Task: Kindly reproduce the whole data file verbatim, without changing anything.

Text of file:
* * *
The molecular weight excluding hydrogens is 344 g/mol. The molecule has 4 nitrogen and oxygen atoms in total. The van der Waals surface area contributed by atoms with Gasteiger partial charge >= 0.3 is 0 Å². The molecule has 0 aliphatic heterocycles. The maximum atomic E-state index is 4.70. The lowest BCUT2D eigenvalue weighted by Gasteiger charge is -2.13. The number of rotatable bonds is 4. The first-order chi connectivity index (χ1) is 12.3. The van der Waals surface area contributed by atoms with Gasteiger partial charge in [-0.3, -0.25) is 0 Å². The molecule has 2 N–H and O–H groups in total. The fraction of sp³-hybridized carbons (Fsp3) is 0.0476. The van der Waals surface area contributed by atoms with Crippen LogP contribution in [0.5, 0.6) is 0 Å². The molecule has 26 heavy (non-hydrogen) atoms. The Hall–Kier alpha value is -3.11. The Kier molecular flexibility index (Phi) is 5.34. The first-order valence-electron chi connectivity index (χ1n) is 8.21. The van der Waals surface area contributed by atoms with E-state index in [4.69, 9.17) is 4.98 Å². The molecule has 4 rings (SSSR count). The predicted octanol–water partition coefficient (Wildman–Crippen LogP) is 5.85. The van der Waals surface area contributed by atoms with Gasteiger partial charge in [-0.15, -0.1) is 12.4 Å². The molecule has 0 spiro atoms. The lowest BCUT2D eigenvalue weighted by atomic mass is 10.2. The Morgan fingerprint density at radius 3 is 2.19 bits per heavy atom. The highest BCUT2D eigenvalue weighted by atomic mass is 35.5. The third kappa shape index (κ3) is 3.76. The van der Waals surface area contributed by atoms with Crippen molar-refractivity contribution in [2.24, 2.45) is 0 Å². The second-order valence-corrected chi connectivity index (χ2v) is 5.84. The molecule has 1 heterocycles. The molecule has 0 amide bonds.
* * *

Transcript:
The molecular weight excluding hydrogens is 344 g/mol. The molecule has 4 nitrogen and oxygen atoms in total. The van der Waals surface area contributed by atoms with Gasteiger partial charge >= 0.3 is 0 Å². The molecule has 0 aliphatic heterocycles. The maximum atomic E-state index is 4.70. The lowest BCUT2D eigenvalue weighted by Gasteiger charge is -2.13. The number of rotatable bonds is 4. The first-order chi connectivity index (χ1) is 12.3. The van der Waals surface area contributed by atoms with Gasteiger partial charge in [-0.3, -0.25) is 0 Å². The molecule has 2 N–H and O–H groups in total. The fraction of sp³-hybridized carbons (Fsp3) is 0.0476. The van der Waals surface area contributed by atoms with Crippen LogP contribution in [0.5, 0.6) is 0 Å². The molecule has 26 heavy (non-hydrogen) atoms. The Hall–Kier alpha value is -3.11. The Kier molecular flexibility index (Phi) is 5.34. The first-order valence-electron chi connectivity index (χ1n) is 8.21. The van der Waals surface area contributed by atoms with E-state index in [4.69, 9.17) is 4.98 Å². The molecule has 4 rings (SSSR count). The predicted octanol–water partition coefficient (Wildman–Crippen LogP) is 5.85. The van der Waals surface area contributed by atoms with Gasteiger partial charge in [-0.15, -0.1) is 12.4 Å². The molecule has 0 spiro atoms. The lowest BCUT2D eigenvalue weighted by atomic mass is 10.2. The Morgan fingerprint density at radius 3 is 2.19 bits per heavy atom. The highest BCUT2D eigenvalue weighted by atomic mass is 35.5. The third kappa shape index (κ3) is 3.76. The van der Waals surface area contributed by atoms with Crippen molar-refractivity contribution in [2.24, 2.45) is 0 Å². The second-order valence-corrected chi connectivity index (χ2v) is 5.84. The molecule has 1 heterocycles. The molecule has 0 amide bonds.